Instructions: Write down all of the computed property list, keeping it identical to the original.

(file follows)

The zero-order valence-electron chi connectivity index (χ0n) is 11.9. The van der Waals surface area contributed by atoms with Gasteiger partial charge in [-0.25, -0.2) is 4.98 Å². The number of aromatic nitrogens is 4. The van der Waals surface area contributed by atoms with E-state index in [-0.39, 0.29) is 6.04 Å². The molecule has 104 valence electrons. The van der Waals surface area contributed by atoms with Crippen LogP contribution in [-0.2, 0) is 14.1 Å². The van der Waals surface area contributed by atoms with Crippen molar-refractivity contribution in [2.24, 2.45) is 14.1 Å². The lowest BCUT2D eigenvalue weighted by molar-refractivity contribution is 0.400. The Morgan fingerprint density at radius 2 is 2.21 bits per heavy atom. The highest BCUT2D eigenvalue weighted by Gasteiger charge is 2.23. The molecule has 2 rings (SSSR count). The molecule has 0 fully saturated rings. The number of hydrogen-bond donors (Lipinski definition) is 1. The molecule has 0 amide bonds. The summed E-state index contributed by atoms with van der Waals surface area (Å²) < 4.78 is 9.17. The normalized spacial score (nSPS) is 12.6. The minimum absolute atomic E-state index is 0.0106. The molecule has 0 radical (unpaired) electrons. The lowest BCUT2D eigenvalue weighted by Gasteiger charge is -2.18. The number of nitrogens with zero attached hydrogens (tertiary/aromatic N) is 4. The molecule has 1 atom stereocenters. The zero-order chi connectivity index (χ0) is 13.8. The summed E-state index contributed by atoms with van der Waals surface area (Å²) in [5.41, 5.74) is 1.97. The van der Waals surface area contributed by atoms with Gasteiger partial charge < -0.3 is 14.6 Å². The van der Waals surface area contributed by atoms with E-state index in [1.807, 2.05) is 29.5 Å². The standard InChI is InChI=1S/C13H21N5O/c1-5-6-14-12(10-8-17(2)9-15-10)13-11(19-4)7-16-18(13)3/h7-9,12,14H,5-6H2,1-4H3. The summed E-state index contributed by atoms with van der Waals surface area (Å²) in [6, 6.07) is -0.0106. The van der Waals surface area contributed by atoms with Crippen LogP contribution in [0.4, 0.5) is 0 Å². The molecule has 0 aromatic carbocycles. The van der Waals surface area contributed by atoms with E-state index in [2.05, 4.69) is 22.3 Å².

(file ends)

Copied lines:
The zero-order valence-electron chi connectivity index (χ0n) is 11.9. The van der Waals surface area contributed by atoms with Gasteiger partial charge in [-0.25, -0.2) is 4.98 Å². The number of aromatic nitrogens is 4. The van der Waals surface area contributed by atoms with E-state index in [-0.39, 0.29) is 6.04 Å². The molecule has 104 valence electrons. The van der Waals surface area contributed by atoms with Crippen LogP contribution in [-0.2, 0) is 14.1 Å². The van der Waals surface area contributed by atoms with Crippen molar-refractivity contribution in [2.24, 2.45) is 14.1 Å². The lowest BCUT2D eigenvalue weighted by molar-refractivity contribution is 0.400. The Morgan fingerprint density at radius 2 is 2.21 bits per heavy atom. The highest BCUT2D eigenvalue weighted by Gasteiger charge is 2.23. The molecule has 2 rings (SSSR count). The molecule has 0 fully saturated rings. The number of hydrogen-bond donors (Lipinski definition) is 1. The molecule has 0 amide bonds. The summed E-state index contributed by atoms with van der Waals surface area (Å²) < 4.78 is 9.17. The normalized spacial score (nSPS) is 12.6. The minimum absolute atomic E-state index is 0.0106. The molecule has 0 radical (unpaired) electrons. The lowest BCUT2D eigenvalue weighted by Gasteiger charge is -2.18. The number of nitrogens with zero attached hydrogens (tertiary/aromatic N) is 4. The molecule has 1 atom stereocenters. The zero-order chi connectivity index (χ0) is 13.8. The summed E-state index contributed by atoms with van der Waals surface area (Å²) in [5.41, 5.74) is 1.97. The van der Waals surface area contributed by atoms with Gasteiger partial charge < -0.3 is 14.6 Å². The van der Waals surface area contributed by atoms with E-state index in [1.807, 2.05) is 29.5 Å². The standard InChI is InChI=1S/C13H21N5O/c1-5-6-14-12(10-8-17(2)9-15-10)13-11(19-4)7-16-18(13)3/h7-9,12,14H,5-6H2,1-4H3. The summed E-state index contributed by atoms with van der Waals surface area (Å²) in [6, 6.07) is -0.0106. The van der Waals surface area contributed by atoms with Crippen LogP contribution in [0.4, 0.5) is 0 Å². The molecule has 0 aromatic carbocycles. The van der Waals surface area contributed by atoms with E-state index in [2.05, 4.69) is 22.3 Å².